Monte Carlo predictions ... any good ?

I was lying in bed thinking about how one predicts the future.
How one often looks at the past and assumes that the future is similar.
How one ...

>I thought you were giving up on financial stuff ... but anyway, what about it?
One popular method for predicting future stock prices is to look at historical returns, extract a Mean and Standard Deviation, assume some distribution (like normal of lognormal distribution, with that Mean and Volatility) then pick random returns from that distribution and apply them to our portfolio to see what'll happen.

>And do that a jillion times, right?
Yes. That's Monte Carlo simulation.
But it always seemed to me that extracting just two parameters from the past (Mean and Volatility) can't possibly be a good strategy.
Is the future really like the past? Can we really expect that the future Mean and Volatility will remain constant. Can we ...?

No, not at all. In fact, one can just use the past returns, selected at random, to simulate some future stock evolution. That way you'll use all the info and you needn't assume a particular distribution. You use the actual data. That way ...

>And that's what you want to talk about?
Uh ... no. If you stop interrupting I'll tell you what I was thinking.

What I asked myself, while lying in bed, was:
"How close is the future to the past?" and, in particular,
"What should one use as Mean and Volatility?".

Remember that investment gurus often generate (somehow) a Mean and Volatility. Is there a "best" choice?

Anyway, here's what I thought:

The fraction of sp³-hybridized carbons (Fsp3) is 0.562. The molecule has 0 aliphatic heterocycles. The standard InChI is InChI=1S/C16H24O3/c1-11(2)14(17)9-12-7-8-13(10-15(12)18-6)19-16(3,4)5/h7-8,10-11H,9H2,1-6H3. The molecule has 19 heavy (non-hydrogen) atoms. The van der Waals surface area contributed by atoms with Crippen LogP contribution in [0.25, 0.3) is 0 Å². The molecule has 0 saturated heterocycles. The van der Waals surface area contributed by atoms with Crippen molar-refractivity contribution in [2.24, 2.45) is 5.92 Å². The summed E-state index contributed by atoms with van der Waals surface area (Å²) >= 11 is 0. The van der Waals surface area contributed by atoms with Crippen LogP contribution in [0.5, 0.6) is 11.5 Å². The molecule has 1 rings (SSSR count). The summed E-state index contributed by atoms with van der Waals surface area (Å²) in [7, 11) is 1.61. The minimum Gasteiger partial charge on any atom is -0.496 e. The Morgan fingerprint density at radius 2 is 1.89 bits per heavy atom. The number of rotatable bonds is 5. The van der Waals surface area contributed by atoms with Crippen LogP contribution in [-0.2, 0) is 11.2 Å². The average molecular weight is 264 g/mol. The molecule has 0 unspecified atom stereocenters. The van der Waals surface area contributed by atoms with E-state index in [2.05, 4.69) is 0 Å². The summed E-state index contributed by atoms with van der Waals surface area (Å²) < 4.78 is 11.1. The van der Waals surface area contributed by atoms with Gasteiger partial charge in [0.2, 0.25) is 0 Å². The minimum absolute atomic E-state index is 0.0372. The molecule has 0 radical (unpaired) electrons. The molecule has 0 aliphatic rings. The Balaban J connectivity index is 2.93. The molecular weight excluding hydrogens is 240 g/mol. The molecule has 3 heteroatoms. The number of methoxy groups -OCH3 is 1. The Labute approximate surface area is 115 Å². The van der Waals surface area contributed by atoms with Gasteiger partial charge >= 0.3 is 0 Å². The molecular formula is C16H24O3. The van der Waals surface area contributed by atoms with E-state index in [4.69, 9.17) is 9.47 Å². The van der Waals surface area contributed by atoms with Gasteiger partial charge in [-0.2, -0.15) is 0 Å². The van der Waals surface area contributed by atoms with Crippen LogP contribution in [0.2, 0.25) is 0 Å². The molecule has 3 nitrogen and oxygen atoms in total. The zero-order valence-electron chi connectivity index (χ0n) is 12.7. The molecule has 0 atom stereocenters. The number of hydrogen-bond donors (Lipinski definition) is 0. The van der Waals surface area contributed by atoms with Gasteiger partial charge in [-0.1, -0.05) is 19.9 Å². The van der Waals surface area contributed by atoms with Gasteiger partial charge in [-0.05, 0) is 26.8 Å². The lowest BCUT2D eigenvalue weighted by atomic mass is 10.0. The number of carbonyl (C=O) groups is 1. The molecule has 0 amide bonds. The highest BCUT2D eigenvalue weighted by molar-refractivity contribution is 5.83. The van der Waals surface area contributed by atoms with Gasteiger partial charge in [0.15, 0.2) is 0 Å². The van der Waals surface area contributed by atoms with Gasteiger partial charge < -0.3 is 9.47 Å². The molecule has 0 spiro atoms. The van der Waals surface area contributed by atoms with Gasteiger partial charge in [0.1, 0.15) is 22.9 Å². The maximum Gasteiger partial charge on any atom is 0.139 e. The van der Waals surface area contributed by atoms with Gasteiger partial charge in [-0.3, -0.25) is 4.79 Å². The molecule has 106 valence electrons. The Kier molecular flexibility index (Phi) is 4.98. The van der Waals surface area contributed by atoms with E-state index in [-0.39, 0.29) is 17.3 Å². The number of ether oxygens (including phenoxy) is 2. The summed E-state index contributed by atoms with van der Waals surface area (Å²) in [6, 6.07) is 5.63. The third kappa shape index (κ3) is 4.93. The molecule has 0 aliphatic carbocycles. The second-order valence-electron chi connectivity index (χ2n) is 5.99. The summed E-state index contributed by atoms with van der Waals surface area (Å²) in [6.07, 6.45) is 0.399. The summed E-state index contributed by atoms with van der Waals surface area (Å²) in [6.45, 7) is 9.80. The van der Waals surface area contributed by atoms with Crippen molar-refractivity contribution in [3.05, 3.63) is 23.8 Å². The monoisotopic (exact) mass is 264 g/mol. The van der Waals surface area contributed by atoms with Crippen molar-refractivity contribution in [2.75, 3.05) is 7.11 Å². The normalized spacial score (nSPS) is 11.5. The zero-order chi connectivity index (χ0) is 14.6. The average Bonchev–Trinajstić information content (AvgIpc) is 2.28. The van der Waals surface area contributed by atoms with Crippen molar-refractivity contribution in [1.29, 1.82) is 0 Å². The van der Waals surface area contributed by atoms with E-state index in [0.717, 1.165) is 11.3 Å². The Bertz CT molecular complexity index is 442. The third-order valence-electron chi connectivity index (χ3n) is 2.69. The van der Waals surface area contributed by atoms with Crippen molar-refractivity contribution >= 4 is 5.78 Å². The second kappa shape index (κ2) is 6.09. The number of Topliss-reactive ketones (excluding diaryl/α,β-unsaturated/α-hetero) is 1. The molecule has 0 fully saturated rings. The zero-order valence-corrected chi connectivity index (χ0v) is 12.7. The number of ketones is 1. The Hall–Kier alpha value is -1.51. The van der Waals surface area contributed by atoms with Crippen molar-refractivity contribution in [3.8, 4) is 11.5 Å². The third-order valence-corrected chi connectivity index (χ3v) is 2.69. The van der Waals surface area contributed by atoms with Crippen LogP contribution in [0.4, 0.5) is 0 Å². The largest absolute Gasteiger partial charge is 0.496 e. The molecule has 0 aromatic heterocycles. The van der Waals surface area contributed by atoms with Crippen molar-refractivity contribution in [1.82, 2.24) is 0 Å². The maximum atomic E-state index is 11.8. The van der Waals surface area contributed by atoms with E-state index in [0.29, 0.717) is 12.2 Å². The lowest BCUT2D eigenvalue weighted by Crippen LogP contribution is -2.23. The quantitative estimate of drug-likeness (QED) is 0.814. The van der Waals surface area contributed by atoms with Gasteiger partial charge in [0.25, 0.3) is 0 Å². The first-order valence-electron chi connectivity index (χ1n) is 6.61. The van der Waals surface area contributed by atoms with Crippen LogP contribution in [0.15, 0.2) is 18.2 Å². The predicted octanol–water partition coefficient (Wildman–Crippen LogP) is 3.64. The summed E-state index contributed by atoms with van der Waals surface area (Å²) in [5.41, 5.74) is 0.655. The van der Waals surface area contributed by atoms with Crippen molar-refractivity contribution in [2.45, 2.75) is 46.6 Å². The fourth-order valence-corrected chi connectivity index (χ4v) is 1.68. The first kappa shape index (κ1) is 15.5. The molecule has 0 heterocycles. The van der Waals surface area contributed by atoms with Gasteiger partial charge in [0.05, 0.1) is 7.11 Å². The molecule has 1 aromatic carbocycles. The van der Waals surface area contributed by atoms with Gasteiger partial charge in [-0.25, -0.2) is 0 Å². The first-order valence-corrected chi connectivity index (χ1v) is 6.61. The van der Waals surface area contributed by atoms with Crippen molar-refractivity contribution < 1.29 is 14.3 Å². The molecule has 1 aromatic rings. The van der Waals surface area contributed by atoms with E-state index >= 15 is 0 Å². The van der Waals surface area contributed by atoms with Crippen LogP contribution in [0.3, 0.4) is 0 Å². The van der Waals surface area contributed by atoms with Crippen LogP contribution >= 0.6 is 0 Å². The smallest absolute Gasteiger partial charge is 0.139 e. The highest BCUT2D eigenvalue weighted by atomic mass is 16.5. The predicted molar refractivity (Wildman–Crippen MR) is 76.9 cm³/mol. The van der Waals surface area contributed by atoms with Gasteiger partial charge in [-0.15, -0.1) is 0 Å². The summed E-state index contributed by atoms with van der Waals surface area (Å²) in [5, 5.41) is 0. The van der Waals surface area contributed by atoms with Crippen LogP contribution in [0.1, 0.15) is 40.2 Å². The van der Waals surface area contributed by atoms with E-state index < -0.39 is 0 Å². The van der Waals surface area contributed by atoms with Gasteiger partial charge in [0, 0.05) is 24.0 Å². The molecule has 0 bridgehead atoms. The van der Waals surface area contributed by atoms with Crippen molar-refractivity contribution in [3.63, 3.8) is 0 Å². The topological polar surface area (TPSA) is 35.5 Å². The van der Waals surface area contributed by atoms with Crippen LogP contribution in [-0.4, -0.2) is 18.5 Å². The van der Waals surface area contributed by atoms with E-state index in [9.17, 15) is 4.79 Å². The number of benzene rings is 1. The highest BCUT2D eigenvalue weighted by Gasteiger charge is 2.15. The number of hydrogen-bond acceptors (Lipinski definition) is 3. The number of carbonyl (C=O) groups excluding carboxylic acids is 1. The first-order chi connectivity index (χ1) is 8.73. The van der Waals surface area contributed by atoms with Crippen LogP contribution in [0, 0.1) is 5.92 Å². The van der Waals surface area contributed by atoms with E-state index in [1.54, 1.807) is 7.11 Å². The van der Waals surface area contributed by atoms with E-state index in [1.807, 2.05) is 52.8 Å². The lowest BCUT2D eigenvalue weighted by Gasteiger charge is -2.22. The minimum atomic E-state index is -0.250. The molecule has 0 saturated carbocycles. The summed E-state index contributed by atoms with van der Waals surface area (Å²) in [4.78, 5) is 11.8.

1. I'd pick some year, say 1965.
2. I'd look at the Mean and Volatility of the weekly returns for that year.
3. I'd then look at the Mean and Volatility of the weekly returns over the previous 1 year, 2 years, 3 years ... 10 years.
4. I'd see which past is most like the future.

>Huh? You mean 1965 is the future?
Yes. I assume today is, say, Dec 31, 1964 and I use the past 1 year or 2 years etc. and see what's the best choice of Mean and Volatility for predicting the behaviour of a stock or the market for the following year.

>That's 1965, right? That's your "future", right?
Yes and...

>So what'd you get?

Here's that 1965 example, comparing to the Mean and Standard Deviation over the previous 1, 2, ... 10 years to the Mean and Standard Deviation for 1965 (which is shown in red).

That last chart, Mean - (1/2)(Standard Deviation)2, is an estimate of the weekly compound growth rate.

>Using the past 10 years ain't bad, eh?

Here's a few more:

However, if I use the Mean and Volatility for all 50 years I'd get this:

>That's good ... and I could have told you that!
Told me what? That more data, a more expansive history, all 50 years ... that that would have been good?
Let's look at the Mean weekly return for each year from 1954 to 2003 and compare it to the Mean weekly return for the entire 50 year span.
Here's what I get:

>Huh? An error of over 400%? You kidding?
That 400% means that the difference between the Mean return of 1974 and the Mean return for all 50 years - that difference was over four times the 50-year Mean. What I mean is, the 1974 Mean was -0.563% while the Mean over all 50 years was 0.165%
... and (-0.563-0.165)/0.165 = -4.41
... and that means 441%.

>I think you should have stayed in bed.
zzzZZZ